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### Whole Number Coefficients

Posted: **Fri Jun 30, 2017 9:30 pm**

by **Jynelle Brillantes 1E**

When writing empirical formulas, is there a trick to knowing what to multiply your decimals by in order to get whole numbers, or do I have to guess and check?

For example, I got coefficients of 1, 1, and 2.381 in a problem I was working through. What should I multiply 2.381 by in order to get a whole number?

### Re: Whole Number Coefficients

Posted: **Fri Jun 30, 2017 10:13 pm**

by **alexis castro 1B**

Ya it is pretty much guess and check but my TA said you shouldn't be multiplying by anything bigger than 4 or 5

### Re: Whole Number Coefficients

Posted: **Sat Jul 01, 2017 1:37 pm**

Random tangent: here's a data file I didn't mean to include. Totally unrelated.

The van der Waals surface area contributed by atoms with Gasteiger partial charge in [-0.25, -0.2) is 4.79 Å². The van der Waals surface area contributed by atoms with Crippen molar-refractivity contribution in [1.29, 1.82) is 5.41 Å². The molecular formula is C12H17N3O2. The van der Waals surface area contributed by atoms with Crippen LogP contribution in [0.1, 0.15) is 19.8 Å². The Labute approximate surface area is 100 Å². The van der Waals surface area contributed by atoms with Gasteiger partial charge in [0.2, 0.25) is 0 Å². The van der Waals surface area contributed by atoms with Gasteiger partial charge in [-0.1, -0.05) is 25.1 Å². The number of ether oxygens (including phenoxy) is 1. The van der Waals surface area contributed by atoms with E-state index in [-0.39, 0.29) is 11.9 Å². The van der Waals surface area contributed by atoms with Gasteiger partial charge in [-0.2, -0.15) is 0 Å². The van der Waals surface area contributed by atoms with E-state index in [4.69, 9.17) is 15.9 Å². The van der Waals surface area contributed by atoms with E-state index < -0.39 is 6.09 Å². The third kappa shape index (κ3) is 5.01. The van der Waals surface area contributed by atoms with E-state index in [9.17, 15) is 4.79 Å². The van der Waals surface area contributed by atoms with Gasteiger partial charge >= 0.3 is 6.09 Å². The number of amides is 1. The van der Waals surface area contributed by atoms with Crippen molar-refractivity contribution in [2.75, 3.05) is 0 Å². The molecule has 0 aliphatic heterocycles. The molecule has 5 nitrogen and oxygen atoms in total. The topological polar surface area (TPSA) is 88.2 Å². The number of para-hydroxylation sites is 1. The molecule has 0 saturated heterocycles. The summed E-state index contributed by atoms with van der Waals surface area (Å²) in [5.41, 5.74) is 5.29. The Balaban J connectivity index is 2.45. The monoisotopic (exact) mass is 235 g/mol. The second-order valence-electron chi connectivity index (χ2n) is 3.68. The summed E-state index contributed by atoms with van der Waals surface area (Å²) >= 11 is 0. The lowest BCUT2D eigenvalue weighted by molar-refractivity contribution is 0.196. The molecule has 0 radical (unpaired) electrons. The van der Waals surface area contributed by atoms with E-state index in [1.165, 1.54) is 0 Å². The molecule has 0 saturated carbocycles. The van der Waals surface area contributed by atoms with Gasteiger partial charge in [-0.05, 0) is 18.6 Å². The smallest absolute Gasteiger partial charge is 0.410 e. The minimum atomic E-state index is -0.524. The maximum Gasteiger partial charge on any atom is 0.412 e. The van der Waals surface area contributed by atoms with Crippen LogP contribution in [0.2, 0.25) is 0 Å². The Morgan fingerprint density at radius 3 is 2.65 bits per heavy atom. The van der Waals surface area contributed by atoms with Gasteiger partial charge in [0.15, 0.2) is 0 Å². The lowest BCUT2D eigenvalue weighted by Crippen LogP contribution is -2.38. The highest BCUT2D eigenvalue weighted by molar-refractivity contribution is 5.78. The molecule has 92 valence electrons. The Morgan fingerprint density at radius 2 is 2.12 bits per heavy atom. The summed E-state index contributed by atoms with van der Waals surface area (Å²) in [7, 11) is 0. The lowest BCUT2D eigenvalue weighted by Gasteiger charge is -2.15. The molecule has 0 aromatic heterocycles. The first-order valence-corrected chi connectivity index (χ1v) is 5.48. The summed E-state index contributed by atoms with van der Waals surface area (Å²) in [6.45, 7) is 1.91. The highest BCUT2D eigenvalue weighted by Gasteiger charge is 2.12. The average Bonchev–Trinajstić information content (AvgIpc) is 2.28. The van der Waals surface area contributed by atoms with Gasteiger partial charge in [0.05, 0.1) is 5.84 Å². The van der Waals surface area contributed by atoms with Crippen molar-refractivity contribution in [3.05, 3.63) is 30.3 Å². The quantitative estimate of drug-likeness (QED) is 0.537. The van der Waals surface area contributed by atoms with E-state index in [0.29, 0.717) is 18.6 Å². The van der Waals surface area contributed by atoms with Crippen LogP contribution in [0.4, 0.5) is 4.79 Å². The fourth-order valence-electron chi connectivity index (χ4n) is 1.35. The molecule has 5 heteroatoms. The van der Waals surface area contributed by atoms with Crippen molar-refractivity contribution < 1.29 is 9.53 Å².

by **Dabin Kang 1B**

You can also convert them to fractions and multiply by the denominator.

For example, you can convert 1.666 to

and multiply by 3 to get 5.

### Re: Whole Number Coefficients

Posted: **Sat Jul 01, 2017 2:13 pm**

by **Alma Cruz 1A**

Try to multiply it by a number that will give you the decimal closest to a whole number (if yet not given a whole number).

For example, let's say your number is 1.33, one would multiply it by a 3 in order to obtain 3.9970..., which would give you the closest to a whole number, 4.

### Re: Whole Number Coefficients

Posted: **Sun Jul 02, 2017 7:38 am**

by **Timothy Kao 1B**

From my experience, when you're first starting to do these types of problems, it's a lot of guessing and checking, but after you've done enough practice problems, you get to the point where when you see the decimals you'll intuitively know what you should multiply by.

### Re: Whole Number Coefficients

Posted: **Sun Jul 02, 2017 11:03 pm**

by **Alejandra Reyna 1E**

I definitely agree with Dabin Kang. It becomes much easier when you convert to fractions rather than multiplying by big numbers from the beginning. It lessens the time to determine your final formulas and is a lot simpler.